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Financial Education

Is Your Child Headed to College Soon?

We’ve Got Tips for Filling out the FAFSA.

Closeup of FAFSA application.
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During your child’s final two years of high school, you’ll become well-versed in a number of acronyms—think SAT, ACT and AP tests. One of the most important? The FAFSA.

Short for Free Application for Student Aid, the FAFSA form is essential for families who are seeking financial aid for sending their kids to college.

And studies show that the majority of students need help. Faced with the cost of tuition, fees, room and board, 85% of first-time, full-time undergraduate students at four-year colleges and universities received financial aid in the 2016-17 school year, the National Center for Education Statistics reported.

Completing the application, however, can be a challenge for parents—especially if this is the first child you’re sending off to college. Here are six questions you will likely have as you fill out your FAFSA—and the answers to help you along your way.

Where do I find the FAFSA?

The online FAFSA form is found on the website of Federal Student Aid, a department of the U.S. Department of Education.

What information do I need to complete the FAFSA?

The FAFSA isn’t a loan application, but it might feel as if it is as you are filling out the form. You’ll need the following information, along with the same information for your child, where applicable:

  • Social Security number. (If you’re not a U.S. citizen but have your green card, you’ll also need your Alien Registration number.)
  • Federal income tax returns from the prior year, as well as documentation such as W-2 forms and records of your earned income. You will have the option to link to the Internal Revenue Service website to automatically fill in some of the information from your tax return. If you’re applying for aid for the 2020-21 academic year, figures from your 2018 tax return will be used.
  • Bank statements.
  • Investments statements.
  • Records of any untaxed income.

What does the government define as federal student aid?

Federal student aid comes in three forms:

  • Student loans. These must be repaid, with interest.
  • Work-study. Through an approved work program, your student earns money earmarked for education-related expenses.
  • These funds do not need to be repaid, unless, for example, your child withdraws from classes that were paid for with the grant.

In all, the U.S. Department of Education awards $120 billion in financial assistance to 13 million-plus students each year.

When do I need to submit the FAFSA?

The form is available on Oct. 1 each year. (So for the 2020-21 school year, you could have completed the FAFSA as early as Oct. 1, 2019.) The deadline is the following June 30th.

The reality, however, is that most parents complete the FAFSA as soon as their students complete their college applications. Each of your child’s prospective colleges has a Federal School Code (which is linked on the FAFSA); when you enter these codes on the FAFSA and submit it, the schools, in turn, receive your financial information.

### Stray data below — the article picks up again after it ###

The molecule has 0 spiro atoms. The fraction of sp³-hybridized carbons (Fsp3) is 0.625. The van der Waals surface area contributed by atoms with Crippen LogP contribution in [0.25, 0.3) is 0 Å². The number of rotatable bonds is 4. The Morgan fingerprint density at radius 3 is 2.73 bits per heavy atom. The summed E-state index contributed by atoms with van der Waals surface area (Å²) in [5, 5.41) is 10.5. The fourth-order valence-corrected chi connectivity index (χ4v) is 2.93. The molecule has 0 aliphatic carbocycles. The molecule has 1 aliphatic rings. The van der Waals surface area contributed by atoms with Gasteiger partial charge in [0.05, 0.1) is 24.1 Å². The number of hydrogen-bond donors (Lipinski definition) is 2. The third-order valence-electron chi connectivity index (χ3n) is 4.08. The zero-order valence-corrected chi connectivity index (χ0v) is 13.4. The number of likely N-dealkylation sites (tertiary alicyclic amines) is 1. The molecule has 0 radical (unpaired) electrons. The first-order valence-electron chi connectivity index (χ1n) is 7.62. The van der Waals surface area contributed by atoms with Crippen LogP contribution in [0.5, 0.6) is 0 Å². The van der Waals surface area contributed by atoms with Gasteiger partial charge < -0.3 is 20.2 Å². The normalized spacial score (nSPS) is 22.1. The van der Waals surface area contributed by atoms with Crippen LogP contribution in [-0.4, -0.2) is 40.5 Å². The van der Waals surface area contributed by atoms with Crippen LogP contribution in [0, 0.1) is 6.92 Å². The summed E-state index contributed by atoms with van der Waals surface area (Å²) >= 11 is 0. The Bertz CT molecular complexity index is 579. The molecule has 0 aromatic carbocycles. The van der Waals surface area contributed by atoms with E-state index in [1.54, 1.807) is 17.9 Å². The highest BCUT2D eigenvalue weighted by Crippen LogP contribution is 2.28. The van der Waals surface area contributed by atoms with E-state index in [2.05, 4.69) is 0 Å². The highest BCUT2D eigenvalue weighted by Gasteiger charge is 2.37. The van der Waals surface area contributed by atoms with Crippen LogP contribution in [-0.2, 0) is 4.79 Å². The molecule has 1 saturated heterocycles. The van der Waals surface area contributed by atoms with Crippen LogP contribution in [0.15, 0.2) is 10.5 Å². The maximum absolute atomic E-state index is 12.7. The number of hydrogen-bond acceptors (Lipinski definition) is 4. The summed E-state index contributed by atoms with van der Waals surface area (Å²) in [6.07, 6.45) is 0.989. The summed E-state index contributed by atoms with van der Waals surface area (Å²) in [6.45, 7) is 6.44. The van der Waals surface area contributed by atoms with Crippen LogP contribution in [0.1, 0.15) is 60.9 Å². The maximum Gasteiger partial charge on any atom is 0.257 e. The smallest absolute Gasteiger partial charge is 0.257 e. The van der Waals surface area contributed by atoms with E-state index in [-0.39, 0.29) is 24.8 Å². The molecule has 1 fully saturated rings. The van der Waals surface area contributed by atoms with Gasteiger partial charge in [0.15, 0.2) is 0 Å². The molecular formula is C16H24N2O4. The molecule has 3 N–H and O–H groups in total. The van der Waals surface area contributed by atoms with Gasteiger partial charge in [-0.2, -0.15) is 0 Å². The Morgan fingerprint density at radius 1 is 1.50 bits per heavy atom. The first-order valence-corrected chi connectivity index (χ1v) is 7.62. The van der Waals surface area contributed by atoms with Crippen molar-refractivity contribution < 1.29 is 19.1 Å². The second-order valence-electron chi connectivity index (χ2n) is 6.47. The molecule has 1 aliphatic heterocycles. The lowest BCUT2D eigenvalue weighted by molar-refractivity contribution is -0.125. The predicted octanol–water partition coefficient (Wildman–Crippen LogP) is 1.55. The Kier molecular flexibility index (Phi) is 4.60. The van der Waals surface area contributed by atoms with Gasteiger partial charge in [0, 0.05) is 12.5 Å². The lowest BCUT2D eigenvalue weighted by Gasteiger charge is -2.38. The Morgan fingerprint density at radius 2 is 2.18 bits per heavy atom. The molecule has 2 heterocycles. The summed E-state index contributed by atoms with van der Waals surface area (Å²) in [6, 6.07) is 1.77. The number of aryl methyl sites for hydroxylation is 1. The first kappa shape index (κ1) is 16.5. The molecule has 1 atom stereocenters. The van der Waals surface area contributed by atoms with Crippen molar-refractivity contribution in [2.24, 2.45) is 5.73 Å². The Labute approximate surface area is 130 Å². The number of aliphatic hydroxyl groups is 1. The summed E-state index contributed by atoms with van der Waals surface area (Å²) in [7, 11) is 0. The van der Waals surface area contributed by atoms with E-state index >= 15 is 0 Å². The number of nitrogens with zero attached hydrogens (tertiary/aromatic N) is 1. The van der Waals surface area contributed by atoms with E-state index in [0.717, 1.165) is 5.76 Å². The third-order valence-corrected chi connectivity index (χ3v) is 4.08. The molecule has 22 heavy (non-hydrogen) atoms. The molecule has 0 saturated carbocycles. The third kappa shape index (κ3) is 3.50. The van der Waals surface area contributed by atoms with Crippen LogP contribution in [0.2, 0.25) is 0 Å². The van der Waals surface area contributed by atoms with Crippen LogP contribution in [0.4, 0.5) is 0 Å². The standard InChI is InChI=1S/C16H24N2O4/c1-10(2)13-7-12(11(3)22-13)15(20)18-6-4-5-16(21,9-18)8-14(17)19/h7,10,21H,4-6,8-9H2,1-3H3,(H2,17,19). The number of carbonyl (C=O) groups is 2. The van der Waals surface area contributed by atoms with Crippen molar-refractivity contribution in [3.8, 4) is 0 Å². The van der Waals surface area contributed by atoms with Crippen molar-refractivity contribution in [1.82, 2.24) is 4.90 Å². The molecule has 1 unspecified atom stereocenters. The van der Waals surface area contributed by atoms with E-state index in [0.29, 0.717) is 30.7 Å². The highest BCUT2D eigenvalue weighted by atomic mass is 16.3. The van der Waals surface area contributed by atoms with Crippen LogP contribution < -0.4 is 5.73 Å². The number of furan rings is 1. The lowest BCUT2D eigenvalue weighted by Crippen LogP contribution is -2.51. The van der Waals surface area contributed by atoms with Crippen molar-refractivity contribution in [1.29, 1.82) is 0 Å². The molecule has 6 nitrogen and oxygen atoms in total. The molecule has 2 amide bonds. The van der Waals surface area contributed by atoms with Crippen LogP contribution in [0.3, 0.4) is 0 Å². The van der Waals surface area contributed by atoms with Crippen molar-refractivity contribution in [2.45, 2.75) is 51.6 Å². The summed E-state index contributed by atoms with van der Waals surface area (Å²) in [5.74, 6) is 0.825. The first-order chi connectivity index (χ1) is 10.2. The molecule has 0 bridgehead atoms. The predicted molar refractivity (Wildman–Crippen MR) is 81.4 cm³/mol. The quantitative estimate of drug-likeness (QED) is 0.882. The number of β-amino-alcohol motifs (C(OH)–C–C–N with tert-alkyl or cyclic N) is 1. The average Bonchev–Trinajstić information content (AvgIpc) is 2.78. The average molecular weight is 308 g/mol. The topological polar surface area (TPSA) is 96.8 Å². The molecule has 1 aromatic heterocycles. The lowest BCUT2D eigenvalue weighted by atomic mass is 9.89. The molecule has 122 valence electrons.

You won’t want to wait until June 30—or even until the college acceptance letters come rolling in—to submit the FAFSA, however. The money available is limited, so you’ll want to be in the best position possible to receive a share of the pie. Plus, states use the financial information from the FAFSA to allocate grant monies, and most have earlier deadlines. So do colleges and universities that have funds to award. It’s worth taking the time to call your high school’s counseling office to find out the in-state deadline, or the financial aid office of the schools your child is interested in to learn the deadline.

Remember that you’ll need to fill out the FAFSA for each year of college, so take notes about the information required as you complete it for the first time. This way, you’ll be prepared to fill out the next one.

What happens after I submit the form?

Once the student aid office at the U.S. Department of Education receives your FAFSA, it will be processed. Within three weeks, you’ll receive a Student Aid Report that summarizes the information you submitted. Be sure to review it to ensure you didn’t make any errors.

Then, it’s the waiting game. You’ll wait for your child’s college acceptance letters and subsequent award letters from each college, to come in the mail or electronically. The award letters contain information about the cost to attend the school, how much your family is expected to contribute, and the amount and type of financial aid your student can receive.

I think I make too much money for my child to get financial aid. Why bother?

A 2019 survey said 23 percent of families don’t fill out a FAFSA form, and among those, 39 percent said they didn’t think they would qualify for financial aid.

Still, students from families that earn more than $100,000 often qualify for need-based grants. You won’t know if you’re eligible unless you apply.

Completing the FAFSA form is just one of the many steps parents can expect to take as their children get ready for college, along with visiting college campuses, and helping their children make a final decision. This investment of time can pay off immeasurably in helping children their educational dreams, without derailing your financial goals.

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CUNA 2023 diamond award trophy icon

CUNA 2023 Diamond Award Winner

Financial Education

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